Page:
Somers served his political apprenticeship during the Exclusion crisis, penning several polemical works in support of the Whig position. After 1681 he disappears from national politics, taking refuge in his barrister’s practice on the Oxford circuit and undertaking other legal tasks. The Prussian diplomat Frederick Bonet offered an interesting insight into his activities during this period when he reported that three to four years before his appointment as lord keeper, Somers had been a ‘petit avocat ou juge de village sur les terres du Comte de Manchester [later secretary of state]’. He came to national prominence as junior counsel for the Seven Bishops in 1688, and no doubt his enhanced reputation facilitated his election to the Convention in January 1689. Once in the Commons he played a leading role in its deliberations, particularly in the formulation of the Bill of Rights, and was quickly recognized as a man of exceptional talent, being appointed solicitor-general in May.6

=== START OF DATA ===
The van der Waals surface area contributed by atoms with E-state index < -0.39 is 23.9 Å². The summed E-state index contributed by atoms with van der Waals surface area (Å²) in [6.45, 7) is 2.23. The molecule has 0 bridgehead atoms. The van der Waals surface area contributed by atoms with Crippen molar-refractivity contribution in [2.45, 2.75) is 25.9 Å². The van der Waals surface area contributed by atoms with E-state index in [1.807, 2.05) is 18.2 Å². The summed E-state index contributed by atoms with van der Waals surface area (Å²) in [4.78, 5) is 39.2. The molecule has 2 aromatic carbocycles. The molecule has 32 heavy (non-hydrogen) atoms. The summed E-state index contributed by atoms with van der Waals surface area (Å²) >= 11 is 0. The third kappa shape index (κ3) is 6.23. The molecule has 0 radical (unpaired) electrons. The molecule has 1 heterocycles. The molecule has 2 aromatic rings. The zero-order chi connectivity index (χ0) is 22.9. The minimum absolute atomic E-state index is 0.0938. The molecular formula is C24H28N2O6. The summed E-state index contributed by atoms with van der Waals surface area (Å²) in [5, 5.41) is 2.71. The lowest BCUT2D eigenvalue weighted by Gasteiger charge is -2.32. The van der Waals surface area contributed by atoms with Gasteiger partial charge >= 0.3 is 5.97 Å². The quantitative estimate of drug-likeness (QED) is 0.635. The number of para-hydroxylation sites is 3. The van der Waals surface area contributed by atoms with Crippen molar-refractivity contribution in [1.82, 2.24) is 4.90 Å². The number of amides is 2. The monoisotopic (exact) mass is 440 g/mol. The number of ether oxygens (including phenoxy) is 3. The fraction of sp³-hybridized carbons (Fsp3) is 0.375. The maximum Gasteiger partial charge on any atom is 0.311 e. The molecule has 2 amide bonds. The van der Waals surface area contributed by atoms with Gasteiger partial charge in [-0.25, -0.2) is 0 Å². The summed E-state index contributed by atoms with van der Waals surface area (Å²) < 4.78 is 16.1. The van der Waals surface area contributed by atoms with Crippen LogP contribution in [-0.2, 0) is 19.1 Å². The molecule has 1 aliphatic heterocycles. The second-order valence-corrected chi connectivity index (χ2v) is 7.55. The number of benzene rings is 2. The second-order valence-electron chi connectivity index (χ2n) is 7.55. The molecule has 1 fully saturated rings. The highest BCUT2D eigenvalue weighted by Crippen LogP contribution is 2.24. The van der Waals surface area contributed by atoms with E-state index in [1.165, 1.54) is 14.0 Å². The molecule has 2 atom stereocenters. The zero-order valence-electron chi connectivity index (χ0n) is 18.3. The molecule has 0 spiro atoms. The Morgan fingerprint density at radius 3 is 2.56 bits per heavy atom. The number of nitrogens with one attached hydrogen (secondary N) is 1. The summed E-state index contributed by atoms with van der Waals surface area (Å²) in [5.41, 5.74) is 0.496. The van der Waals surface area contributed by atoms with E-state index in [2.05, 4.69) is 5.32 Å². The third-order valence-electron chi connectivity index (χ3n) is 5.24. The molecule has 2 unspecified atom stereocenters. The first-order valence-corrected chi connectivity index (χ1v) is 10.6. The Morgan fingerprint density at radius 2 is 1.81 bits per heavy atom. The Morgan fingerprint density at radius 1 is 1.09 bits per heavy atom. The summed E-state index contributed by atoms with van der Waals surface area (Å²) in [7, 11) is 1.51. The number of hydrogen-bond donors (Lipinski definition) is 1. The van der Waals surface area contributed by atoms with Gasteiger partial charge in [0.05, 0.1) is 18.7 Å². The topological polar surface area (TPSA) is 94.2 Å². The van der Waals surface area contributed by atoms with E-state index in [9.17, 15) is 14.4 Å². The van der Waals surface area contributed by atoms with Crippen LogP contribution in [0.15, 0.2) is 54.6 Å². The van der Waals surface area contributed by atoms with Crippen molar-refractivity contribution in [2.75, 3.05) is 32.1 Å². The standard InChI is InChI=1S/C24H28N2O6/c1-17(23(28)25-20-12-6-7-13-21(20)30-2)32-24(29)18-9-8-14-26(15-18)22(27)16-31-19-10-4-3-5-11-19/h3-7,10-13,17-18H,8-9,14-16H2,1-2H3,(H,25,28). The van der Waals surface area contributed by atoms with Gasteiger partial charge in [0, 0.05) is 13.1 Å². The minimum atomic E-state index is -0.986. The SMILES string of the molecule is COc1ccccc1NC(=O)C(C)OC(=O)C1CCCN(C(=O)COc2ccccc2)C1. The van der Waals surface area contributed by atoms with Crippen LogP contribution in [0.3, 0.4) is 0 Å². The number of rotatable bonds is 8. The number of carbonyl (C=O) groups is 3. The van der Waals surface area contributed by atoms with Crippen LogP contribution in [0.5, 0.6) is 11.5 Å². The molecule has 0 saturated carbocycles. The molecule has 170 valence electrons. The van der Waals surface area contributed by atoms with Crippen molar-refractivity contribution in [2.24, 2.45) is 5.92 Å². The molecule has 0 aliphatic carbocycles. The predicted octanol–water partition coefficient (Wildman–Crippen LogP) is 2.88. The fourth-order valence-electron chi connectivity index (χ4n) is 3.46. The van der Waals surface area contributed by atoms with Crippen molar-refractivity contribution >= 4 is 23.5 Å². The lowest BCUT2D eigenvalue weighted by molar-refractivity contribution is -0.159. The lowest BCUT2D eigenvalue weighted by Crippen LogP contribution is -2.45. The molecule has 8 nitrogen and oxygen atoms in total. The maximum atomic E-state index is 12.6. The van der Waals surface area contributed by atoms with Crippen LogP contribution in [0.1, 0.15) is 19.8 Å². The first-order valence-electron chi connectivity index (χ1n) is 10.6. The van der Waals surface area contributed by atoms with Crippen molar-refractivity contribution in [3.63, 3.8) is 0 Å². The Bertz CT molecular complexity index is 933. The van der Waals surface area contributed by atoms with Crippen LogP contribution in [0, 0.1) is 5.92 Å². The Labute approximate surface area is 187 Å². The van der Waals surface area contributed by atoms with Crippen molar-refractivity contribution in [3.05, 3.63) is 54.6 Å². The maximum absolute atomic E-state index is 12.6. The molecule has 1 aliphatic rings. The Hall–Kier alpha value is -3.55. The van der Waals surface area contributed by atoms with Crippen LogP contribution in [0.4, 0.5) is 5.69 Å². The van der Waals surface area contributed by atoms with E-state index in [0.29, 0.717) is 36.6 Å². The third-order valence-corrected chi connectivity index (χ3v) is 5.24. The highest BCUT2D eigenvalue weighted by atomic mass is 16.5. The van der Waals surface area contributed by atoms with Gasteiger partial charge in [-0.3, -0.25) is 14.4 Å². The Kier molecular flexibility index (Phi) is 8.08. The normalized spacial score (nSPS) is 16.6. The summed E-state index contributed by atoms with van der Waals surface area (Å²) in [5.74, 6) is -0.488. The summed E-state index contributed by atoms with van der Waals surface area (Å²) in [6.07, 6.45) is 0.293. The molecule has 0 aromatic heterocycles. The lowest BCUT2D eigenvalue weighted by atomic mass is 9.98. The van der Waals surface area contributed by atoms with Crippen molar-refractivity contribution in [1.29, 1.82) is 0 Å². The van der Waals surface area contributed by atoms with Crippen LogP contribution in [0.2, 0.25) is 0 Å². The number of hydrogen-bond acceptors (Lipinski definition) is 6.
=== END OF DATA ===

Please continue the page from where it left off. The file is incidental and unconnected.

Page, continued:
Although Somers owed his seat at Worcester to his provincial origins, by 1690 he was already a metropolitan figure. London was the natural home for a rising lawyer, keen to take the opportunities available to establish and expand a legal practice and to obtain office. Furthermore, the family’s property in Worcester was under the nominal control of his mother, who did not die until 1710. Somers was returned unopposed at the election of 1690, but not to the satisfaction of some local Tory observers, who nevertheless took comfort from the fact that ‘the citizens showed [so] great an aversion to the old Members, that if they have any ingenuity they cannot but blush to have been thus returned without applause or approbation’. Somers evidently took all this in his stride, merely remarking on the absence of opposition in a letter to John Locke. However, his comments on the ‘sense of the county’ turning against the Whigs illustrated an acute political awareness, being written before a late challenge from Sir John Pakington, 4th Bt.*, saw Somers’ legal mentor Sir Francis Winnington* defeated for knight of the shire. The early election results reported in the Gazette even raised doubts in his mind as to whether his time might be better spent on the Oxford circuit than attending the opening of the parliamentary session. The pull of politics proved stronger for there is evidence that he was present in the Chamber on 22 Mar. 1690, and deeply engrossed in its work by the end of the month.7